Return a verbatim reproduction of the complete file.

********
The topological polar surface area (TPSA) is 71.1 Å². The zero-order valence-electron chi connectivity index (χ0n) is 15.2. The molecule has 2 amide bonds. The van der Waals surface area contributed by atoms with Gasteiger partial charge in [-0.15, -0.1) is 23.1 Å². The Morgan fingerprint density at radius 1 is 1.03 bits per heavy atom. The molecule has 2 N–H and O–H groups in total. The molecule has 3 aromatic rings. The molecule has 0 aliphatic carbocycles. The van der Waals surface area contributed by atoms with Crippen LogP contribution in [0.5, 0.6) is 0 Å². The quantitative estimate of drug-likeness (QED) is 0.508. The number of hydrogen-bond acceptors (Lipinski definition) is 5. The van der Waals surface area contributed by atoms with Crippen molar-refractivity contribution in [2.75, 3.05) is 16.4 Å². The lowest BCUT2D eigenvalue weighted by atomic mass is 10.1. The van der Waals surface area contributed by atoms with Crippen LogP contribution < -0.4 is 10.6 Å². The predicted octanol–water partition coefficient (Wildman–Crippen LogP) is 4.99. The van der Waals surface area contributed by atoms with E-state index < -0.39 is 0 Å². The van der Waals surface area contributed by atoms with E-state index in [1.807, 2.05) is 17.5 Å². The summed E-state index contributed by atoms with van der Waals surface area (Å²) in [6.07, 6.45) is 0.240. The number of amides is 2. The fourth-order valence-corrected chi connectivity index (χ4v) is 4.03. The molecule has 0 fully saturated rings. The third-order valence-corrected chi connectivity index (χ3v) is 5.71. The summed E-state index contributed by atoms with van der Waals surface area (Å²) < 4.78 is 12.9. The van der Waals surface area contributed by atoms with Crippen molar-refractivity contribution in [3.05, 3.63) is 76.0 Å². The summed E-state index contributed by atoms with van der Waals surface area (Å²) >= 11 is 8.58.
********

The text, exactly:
The topological polar surface area (TPSA) is 71.1 Å². The zero-order valence-electron chi connectivity index (χ0n) is 15.2. The molecule has 2 amide bonds. The van der Waals surface area contributed by atoms with Gasteiger partial charge in [-0.15, -0.1) is 23.1 Å². The Morgan fingerprint density at radius 1 is 1.03 bits per heavy atom. The molecule has 2 N–H and O–H groups in total. The molecule has 3 aromatic rings. The molecule has 0 aliphatic carbocycles. The van der Waals surface area contributed by atoms with Crippen LogP contribution in [0.5, 0.6) is 0 Å². The quantitative estimate of drug-likeness (QED) is 0.508. The number of hydrogen-bond acceptors (Lipinski definition) is 5. The van der Waals surface area contributed by atoms with Crippen molar-refractivity contribution in [2.75, 3.05) is 16.4 Å². The lowest BCUT2D eigenvalue weighted by atomic mass is 10.1. The van der Waals surface area contributed by atoms with Crippen LogP contribution < -0.4 is 10.6 Å². The predicted octanol–water partition coefficient (Wildman–Crippen LogP) is 4.99. The van der Waals surface area contributed by atoms with E-state index < -0.39 is 0 Å². The van der Waals surface area contributed by atoms with E-state index in [1.807, 2.05) is 17.5 Å². The summed E-state index contributed by atoms with van der Waals surface area (Å²) in [6.07, 6.45) is 0.240. The number of amides is 2. The fourth-order valence-corrected chi connectivity index (χ4v) is 4.03. The molecule has 0 fully saturated rings. The third-order valence-corrected chi connectivity index (χ3v) is 5.71. The summed E-state index contributed by atoms with van der Waals surface area (Å²) < 4.78 is 12.9. The van der Waals surface area contributed by atoms with Crippen molar-refractivity contribution in [3.05, 3.63) is 76.0 Å². The summed E-state index contributed by atoms with van der Waals surface area (Å²) >= 11 is 8.58.